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WIREs Clim Change
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Observed and projected changes in global climate zones based on Köppen climate classification

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Abstract In recent years, there has been a growing body of literature applying the Köppen classification scheme to investigate the changes in the distribution of bioclimatic conditions. Area changes and latitude and elevation shifts of Köppen climate zones have been examined based on the observed and projected datasets. This review article provides a comprehensive insight into the changes in global Köppen climate zones. First, we summarize the advancements and limitations of different climate zone definitions and assess the available climate classification map products. We then review recent detection and assessment studies on observed and projected climate zone changes. Finally, we summarize the findings of the previous studies. It has been proven that changes in climate zones under global warming can have far‐reaching impacts on ecological systems. Since the 1980s, anthropogenic accelerated global warming has already led to shifts in climatic conditions over a large land area. Hot tropics and arid climates are projected to expand into large areas of middle and high latitudes, an expansion that is potentially linked to the intensification of the global hydrologic cycle. Driven by increased warming in the Arctic, high‐latitude climates will shift poleward and upward, leading to a significant area shrinkage of the polar climate zones. However, due to the large model uncertainties, the detectability of significant climate zone changes through observations and projections, the rate and time of the changes, and their causes remain unclear. In this paper, we identify the research gaps and propose directions for future research. This article is categorized under: Paleoclimates and Current Trends > Modern Climate Change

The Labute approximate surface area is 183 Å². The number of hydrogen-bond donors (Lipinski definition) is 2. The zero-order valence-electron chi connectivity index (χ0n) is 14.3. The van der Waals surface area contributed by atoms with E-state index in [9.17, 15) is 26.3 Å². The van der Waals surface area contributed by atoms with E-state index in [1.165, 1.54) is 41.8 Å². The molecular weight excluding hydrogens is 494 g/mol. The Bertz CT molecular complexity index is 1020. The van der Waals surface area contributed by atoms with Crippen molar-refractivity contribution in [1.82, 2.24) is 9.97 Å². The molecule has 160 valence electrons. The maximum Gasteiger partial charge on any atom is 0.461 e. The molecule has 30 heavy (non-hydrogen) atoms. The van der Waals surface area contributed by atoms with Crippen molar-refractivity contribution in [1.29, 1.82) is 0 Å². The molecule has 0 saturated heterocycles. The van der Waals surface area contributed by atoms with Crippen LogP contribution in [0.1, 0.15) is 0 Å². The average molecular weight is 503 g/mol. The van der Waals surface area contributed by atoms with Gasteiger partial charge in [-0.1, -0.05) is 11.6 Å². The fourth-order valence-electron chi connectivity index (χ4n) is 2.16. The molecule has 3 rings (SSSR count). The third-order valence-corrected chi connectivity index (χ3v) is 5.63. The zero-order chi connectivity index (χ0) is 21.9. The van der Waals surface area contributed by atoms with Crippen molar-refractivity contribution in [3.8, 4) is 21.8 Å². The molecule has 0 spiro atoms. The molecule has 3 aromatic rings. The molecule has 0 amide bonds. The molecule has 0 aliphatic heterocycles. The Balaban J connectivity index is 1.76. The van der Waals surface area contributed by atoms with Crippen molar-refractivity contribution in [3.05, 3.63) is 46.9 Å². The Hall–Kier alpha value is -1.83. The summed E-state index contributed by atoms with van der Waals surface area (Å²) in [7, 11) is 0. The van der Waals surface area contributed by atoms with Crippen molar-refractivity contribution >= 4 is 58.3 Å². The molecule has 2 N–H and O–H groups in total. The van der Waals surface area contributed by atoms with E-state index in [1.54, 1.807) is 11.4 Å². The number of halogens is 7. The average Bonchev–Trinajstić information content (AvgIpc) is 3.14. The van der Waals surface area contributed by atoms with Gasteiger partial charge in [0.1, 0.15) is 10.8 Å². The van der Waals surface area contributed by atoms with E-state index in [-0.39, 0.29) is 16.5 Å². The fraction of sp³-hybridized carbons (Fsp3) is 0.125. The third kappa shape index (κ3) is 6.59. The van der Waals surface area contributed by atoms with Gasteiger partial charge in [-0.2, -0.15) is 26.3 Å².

Global distribution of (a) major climate zones with data from present day (1980–2016) and (b) future (2071‐2100) Köppen‐Geiger climate classification map (Beck et al., 2018), (c) biomes with data from Terrestrial Ecoregions of the World (TEOW) (Olson et al., 2001), (d) World Reference Base (WRB) soil groups based on data from SoilGrids250m (Hengl et al., 2017), (e, f) present‐day (1980‐2016) and future (2071‐2100) 30 climate subtypes based on data from (Beck et al., 2018)
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Shifts between climate zones in the 21st century under different scenarios from previous literature (Beck et al., 2018; Rubel & Kottek, 2010). The detailed summary of the studies is presented in Table 5
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Regions that are projected to undergo changes by the end of the 21st century. (a,b) The major climates of these regions for the present‐day (1980–2016) and projected conditions (2071–2100), respectively. (c,d) The confidence levels (%) associated with the classification accuracy for the present‐day (1980–2016) and projected conditions (2071–2100), respectively. Data from present and future Köppen–Geiger climate classification maps at 1‐km resolution (Beck et al., 2018)
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Decadal trends in total area, average elevation, and average absolute latitude for climate zones, estimated from observational datasets, UD, GISS, and CRU, as well as HIST‐ALL, HIST‐GHG, and HIST‐NAT CMIP5 runs. Only significant model‐simulated trends are shown. HIST‐ALL runs are driven by forcing reconstructed from observational data, such as greenhouse gas concentrations and volcanic eruptions. HIST‐GHG is forced by greenhouse gas concentrations only, and HIST‐NAT is forced by natural factors only. Reprinted with the permission of Chan and Wu (2015)
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Observed and projected changes in (a) area, (b) mean latitude, and (c) mean elevation of the five major climate zones for the historical period (1950–2003) and projected future period (2003–2093). The inset figure in each panel shows the changes in the decadal trends with grading shades representing the long‐term trends forced by only natural climate fluctuations at the 95% confidence level. Reprinted with the permission of Chan and Wu (2015)
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Regions observed to undergo climate zone changes since the 1980s. (a) The historical major climates of these regions in 1961–1990 from historical data of Köppen–Geiger climatic zones (Kriticos et al., 2012). (b) The present major climates of these regions in 1980–2016 from the present‐day Köppen‐Geiger climate classification map (Beck et al., 2018)
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